MANY CLINICIANS see a risk in not prescribing SSRIs. “Untreated depression is more dangerous in terms of suicide risk than treated depression,” says David Adson, a professor of psychiatry at the University of Minnesota. Although Adson says he “had a handful of patients who reported suicidal thoughts when they first went on an antidepressant,” he isn’t convinced of the need for further warnings. “The cause and effect get murky,” he says.
Kim’s latest trip to Washington, D.C.,
with her brother-in-law, Eric Swan
The greatest number of suicides potentially related to Zoloft, according to a 1999 study by Pfizer in the United Kingdom, has occurred in persons between the ages of 31 and 40, taking 50 milligrams of the drug, within 15 to 30 days of taking it. Woody fit the profile exactly.
Last year, Kim resolved a lawsuit she had filed against Pfizer that Fortune magazine once called “the most consequential SSRI side-effects lawsuit on the industry’s horizon.” But her desire to prevent other tragedies is undiminished. “This has helped me keep my focus, and to give me purpose,” she says. “I knew that Woody would want me to do this. We didn’t have kids. I think this is my legacy. I can leave this as Woody’s legacy.”
That legacy would be especially considerable if it were to include the development of a comprehensive clinical-trial-research database for all prescription medications sold in Minnesota. (The most recent national legislation, the Kennedy-Enzi Enhancing Drug Safety and Innovation Act of 2006, covers only new research.) Among the supporters of the legislation proposed in Minnesota is the Consumers Union, publisher of Consumer Reports, which says it cannot effectively evaluate drugs without testing data.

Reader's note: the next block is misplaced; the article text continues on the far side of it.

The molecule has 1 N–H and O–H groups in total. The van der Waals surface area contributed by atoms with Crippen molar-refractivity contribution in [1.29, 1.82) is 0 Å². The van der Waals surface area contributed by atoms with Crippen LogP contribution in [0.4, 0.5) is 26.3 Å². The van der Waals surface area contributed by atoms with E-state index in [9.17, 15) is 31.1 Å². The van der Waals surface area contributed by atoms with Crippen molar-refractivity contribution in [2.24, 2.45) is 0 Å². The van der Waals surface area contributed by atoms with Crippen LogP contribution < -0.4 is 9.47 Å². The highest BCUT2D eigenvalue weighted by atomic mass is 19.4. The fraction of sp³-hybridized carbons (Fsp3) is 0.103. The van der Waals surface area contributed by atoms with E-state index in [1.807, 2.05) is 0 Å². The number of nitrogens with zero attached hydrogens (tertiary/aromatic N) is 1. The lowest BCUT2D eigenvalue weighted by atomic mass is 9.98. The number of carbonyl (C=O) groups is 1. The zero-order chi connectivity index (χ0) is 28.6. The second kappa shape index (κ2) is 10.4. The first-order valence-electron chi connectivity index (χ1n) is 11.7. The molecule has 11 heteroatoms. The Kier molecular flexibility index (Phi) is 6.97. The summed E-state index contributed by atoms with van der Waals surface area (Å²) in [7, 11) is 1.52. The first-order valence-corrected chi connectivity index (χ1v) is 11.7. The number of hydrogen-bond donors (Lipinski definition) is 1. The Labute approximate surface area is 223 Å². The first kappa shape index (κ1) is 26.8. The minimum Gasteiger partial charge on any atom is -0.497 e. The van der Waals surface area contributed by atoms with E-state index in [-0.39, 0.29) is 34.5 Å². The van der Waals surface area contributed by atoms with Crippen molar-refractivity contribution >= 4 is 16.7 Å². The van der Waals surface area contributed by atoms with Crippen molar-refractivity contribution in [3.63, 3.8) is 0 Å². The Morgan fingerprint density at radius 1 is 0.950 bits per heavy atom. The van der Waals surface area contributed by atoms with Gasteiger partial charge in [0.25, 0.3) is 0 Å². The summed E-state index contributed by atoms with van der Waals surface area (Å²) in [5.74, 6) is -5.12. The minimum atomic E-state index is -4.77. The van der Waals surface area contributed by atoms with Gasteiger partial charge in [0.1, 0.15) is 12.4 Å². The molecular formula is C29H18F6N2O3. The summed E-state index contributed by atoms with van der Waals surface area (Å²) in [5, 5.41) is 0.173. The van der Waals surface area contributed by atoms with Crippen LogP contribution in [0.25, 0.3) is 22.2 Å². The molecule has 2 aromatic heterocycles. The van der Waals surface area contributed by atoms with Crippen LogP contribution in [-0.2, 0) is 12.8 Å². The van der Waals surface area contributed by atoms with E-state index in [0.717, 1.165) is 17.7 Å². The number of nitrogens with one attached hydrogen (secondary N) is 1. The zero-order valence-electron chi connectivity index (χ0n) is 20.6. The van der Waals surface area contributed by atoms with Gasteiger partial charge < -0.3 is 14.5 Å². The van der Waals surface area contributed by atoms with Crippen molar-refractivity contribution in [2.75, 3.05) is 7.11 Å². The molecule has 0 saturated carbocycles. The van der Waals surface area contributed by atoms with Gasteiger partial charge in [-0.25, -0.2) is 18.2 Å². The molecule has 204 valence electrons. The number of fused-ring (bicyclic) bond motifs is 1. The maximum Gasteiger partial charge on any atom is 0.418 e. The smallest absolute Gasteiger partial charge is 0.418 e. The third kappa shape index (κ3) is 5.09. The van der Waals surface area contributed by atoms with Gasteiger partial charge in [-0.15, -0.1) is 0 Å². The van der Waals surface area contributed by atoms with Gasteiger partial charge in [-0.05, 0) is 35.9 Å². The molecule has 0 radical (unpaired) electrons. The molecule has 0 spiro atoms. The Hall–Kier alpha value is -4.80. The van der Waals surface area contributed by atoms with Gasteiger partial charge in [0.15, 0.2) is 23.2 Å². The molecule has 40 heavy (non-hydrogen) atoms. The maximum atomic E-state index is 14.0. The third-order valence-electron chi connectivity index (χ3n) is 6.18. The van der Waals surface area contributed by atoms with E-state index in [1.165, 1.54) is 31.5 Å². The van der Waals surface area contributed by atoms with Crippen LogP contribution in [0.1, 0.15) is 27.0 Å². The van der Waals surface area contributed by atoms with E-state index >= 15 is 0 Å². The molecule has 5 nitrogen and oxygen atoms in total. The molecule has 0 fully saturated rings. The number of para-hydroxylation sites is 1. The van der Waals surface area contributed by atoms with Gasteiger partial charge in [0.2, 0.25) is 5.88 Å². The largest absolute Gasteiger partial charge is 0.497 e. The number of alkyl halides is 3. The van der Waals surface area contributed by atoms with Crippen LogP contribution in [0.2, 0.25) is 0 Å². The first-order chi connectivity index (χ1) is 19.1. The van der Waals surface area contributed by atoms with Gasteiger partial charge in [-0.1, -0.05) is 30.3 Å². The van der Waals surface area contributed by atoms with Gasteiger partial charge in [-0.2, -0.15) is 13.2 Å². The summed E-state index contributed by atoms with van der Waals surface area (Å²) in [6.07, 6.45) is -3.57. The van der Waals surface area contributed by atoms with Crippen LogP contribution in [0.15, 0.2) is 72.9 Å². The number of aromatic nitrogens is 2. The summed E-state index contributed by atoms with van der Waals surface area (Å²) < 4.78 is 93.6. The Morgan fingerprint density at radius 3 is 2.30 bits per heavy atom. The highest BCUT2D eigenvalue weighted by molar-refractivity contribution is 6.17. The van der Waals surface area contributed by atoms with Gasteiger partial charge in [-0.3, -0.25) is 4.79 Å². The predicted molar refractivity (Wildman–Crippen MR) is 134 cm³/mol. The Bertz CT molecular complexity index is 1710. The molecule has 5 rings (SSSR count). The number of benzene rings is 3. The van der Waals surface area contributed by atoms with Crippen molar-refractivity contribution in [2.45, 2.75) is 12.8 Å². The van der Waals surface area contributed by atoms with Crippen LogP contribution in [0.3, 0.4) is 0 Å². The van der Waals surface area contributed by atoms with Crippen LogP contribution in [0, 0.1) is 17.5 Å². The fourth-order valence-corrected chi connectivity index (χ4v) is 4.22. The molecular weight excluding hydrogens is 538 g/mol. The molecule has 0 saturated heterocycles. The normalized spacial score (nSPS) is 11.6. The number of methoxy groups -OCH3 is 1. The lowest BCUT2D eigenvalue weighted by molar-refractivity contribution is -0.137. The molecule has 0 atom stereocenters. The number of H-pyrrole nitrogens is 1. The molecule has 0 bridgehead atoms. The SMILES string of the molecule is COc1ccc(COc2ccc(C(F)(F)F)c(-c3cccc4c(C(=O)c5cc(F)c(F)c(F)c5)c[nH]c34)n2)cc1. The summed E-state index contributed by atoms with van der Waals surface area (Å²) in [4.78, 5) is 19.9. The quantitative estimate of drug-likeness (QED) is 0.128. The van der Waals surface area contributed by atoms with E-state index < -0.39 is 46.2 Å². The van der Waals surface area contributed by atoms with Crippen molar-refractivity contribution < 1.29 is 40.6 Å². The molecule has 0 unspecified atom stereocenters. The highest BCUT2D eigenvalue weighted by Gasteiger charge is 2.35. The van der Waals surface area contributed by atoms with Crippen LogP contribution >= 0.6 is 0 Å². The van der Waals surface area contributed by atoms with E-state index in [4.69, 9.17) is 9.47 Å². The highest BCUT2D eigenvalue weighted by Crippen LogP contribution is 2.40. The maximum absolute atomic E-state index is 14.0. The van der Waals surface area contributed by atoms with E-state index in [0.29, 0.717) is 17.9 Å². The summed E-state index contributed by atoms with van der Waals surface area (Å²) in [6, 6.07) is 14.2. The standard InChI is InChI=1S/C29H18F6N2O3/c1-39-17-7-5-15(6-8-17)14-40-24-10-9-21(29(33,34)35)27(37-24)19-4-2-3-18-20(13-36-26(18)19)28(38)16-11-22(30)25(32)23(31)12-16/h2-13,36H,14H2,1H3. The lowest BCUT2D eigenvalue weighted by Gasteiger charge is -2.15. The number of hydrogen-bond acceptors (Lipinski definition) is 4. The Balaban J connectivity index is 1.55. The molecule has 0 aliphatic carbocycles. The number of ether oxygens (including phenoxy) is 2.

“What the Minnesota bill does is go back into drugs currently on the market…the drugs you and I are taking today,” says Kim. “The side effect that Woody died from, akathisia, was first seen in clinical trials. That would be in this database.”
Nationally, Kim continues to campaign for a comprehensive warning label and, most recently, a website and toll-free number to be used for reporting side effects. The latter would be required to appear on all television advertisements by pharmaceutical companies.
In the backyard of the home she once shared with Woody, Kim has just installed a waterfall. She is learning to calm herself with yoga. And, although she continues to focus most of her considerable energy on advocacy work, she has returned to work part-time on a freelance basis for her former employer. “Kim has great character and a great sense of right and wrong,” says Pat Fallon, chairman of Fallon Worldwide. “She can simplify complicated issues to their essential truths.” For Kim, the most essential truth is that, while she can’t undo the past, she can help ensure that its mistakes are not repeated. That Woody mattered.
Paul Scott is a freelance writer based in Rochester.